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The Start of the Cold War

Courtesy: National Archives

On July 25, 1945, British Prime Minister Winston Churchill, Soviet Premier Joseph Stalin, and American President Harry Truman met in the German town of Potsdam to discuss the fate of Germany. The meeting underlined the differences between the Allied powers, and set the stage for a post-war "cold" war that would be waged in the coming decades between two global superpowers.

Communism vs. Capitalism
The United States and the Soviet Union each wanted their own economic and political systems to prevail in the areas their soldiers occupied -- not only in Germany, but also in Eastern Europe and in Asia. While at Potsdam, Truman heard that Americans had detonated the first successful atomic weapon in New Mexico. "We have discovered the most terrible bomb in the history of the world," the president would write in his diary. "It is certainly a good thing for the world that Hitler's crowd or Stalin's did not discover this atomic bomb," he added. "It seems to be the most terrible thing ever discovered, but it can be made the most useful."

Soviet Containment
At once, the balance of power shifted. Truman acted aggressively to secure territories from Soviet control. As U.S.-Soviet relations soured, the military divisions in Germany became de facto country boundaries, creating West and East Germany and the divided city of Berlin. In 1946, a Russian-based U.S. foreign service officer, George Kennan, sent Washington a message later known as the "long telegram," explaining Soviet hostility toward the West. According to Kennan, Stalin needed to believe in the triumph of communism over capitalism to legitimize his bloody dictatorship. He would do everything possible to undermine the major Western powers, but would not risk major war. Kennan's observations led to the American policy of Soviet containment, which was formalized in Truman Doctrine of March 12, 1947. Truman supplied aid to Greece and Turkey and set in motion a worldwide fight against Soviet Communism.

The Iron Curtain
For his part, Stalin began creating what Winston Churchill would call the "Iron Curtain." "From Stettin on the Baltic to Trieste on the Adriatic," said Churchill, "an iron curtain has descended across the continent. Behind that line lie all the capitals of the ancient states of central and Eastern Europe: Warsaw, Berlin, Prague, Vienna, Budapest, Belgrade, Bucharest and Sofia. From what I have seen of our Russian friends and allies during the war I am convinced that there is nothing they admire so much as strength and nothing for which they have less respect than military weakness." The Soviets sought to create a buffer zone between their country and Germany.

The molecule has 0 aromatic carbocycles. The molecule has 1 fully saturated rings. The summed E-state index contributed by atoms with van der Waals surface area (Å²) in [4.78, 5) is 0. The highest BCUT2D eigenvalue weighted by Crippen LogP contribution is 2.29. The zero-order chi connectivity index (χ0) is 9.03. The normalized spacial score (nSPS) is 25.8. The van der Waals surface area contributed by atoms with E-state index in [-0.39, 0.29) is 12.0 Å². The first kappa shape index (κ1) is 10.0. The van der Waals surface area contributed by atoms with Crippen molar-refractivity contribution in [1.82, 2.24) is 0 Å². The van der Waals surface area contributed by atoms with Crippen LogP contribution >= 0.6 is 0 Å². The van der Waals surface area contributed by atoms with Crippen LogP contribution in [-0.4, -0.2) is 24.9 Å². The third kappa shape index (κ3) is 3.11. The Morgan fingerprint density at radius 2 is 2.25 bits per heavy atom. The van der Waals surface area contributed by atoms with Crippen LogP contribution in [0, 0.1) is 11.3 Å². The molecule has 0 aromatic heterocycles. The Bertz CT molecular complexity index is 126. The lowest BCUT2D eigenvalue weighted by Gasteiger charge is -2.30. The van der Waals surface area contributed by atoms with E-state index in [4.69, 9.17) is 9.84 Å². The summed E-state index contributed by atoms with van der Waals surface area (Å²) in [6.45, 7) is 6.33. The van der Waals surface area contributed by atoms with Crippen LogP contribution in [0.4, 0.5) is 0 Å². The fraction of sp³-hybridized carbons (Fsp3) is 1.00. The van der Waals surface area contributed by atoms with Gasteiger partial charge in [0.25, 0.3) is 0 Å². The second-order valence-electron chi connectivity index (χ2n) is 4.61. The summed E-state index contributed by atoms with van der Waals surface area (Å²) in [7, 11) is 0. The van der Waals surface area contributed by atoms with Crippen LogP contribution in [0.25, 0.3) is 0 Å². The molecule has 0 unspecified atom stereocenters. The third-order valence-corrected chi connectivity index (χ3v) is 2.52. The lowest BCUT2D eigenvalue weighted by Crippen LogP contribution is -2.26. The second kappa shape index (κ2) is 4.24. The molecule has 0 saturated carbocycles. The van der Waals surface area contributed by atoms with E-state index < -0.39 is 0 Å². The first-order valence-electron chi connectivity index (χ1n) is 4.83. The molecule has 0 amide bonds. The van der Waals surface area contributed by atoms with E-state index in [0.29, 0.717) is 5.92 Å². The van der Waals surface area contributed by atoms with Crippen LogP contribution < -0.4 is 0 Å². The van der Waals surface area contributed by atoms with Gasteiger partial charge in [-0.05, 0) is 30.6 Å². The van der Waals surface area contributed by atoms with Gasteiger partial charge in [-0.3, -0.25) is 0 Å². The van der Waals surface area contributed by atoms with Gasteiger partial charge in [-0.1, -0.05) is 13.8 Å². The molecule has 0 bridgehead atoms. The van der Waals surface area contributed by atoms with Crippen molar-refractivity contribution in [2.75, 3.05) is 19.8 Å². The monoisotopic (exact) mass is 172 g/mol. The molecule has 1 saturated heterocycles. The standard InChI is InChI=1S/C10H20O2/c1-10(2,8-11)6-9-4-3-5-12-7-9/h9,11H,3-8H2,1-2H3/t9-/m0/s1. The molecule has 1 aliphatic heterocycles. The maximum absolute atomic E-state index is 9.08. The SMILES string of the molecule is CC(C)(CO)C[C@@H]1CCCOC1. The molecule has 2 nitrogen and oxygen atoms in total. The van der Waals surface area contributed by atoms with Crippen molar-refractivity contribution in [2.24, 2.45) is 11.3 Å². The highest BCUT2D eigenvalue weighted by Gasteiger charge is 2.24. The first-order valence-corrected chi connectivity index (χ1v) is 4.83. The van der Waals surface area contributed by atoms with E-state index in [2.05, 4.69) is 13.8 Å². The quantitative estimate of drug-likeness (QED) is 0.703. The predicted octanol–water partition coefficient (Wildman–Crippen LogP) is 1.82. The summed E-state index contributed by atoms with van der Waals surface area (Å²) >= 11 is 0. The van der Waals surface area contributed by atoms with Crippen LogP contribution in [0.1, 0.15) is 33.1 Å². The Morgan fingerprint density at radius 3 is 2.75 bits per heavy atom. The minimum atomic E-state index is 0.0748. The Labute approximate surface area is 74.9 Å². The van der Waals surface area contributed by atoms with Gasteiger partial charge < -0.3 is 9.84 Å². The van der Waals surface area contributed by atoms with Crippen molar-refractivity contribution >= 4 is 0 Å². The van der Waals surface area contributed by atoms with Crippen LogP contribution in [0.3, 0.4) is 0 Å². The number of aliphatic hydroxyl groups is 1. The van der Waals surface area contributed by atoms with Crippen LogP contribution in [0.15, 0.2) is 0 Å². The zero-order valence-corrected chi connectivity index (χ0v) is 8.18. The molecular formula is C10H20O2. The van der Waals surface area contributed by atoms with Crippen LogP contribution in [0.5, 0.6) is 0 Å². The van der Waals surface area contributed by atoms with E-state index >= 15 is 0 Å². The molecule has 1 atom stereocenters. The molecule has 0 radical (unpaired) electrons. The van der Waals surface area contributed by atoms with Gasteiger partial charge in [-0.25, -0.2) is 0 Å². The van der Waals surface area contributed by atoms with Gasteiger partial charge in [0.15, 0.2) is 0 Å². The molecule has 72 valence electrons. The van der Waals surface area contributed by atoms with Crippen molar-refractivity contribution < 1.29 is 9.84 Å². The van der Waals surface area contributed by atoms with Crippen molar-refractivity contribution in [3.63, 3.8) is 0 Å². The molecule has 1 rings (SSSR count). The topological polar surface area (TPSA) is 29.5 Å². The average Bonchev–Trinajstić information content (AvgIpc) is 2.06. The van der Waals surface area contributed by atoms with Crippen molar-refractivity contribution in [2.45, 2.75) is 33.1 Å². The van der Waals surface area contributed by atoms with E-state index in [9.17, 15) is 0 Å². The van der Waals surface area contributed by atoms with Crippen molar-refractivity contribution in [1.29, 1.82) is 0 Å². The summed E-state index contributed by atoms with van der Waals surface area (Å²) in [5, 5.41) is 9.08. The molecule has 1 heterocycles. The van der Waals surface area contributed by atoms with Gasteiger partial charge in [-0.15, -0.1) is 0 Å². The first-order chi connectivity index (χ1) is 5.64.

The Marshall Plan
The U.S.S.R. also demanded that Germany pay war reparations to rebuild the devastated Soviet infrastructure. In a different approach, the U.S. secretary of state, George Marshall, proposed a "European Recovery Program," known as the Marshall Plan, which allocated billions of dollars to European nations "to permit the emergence of political and social conditions in which institutions can exist." As the U.S. pumped billions of dollars into Europe, West Germany's economic recovery triggered a broader European recovery. The Soviets viewed this development as a capitalist plot to draw the nations of Eastern European into the American sphere of influence. Further evidence to the Soviets of cooperation to keep them out of Eastern Europe was the creation of the North Atlantic Treaty Organization (NATO), formed in 1949 "to safeguard the freedom, common heritage and civilization of their peoples founded on the principles of democracy, individual liberty, and the rule of law."

The U.S. in Europe
Four United States army divisions were stationed in Europe to serve as the nucleus of NATO forces. NATO signified that the United States could no longer remain isolated from European affairs. European affairs were conducted under an American "nuclear umbrella" that acted as a deterrent against any Soviet temptation to attack. One by one, Communist governments loyal to Moscow seized power in Poland, Hungary, Romania, and Bulgaria. Soviet Communism soon dominated Eastern Europe. The Cold War had begun.

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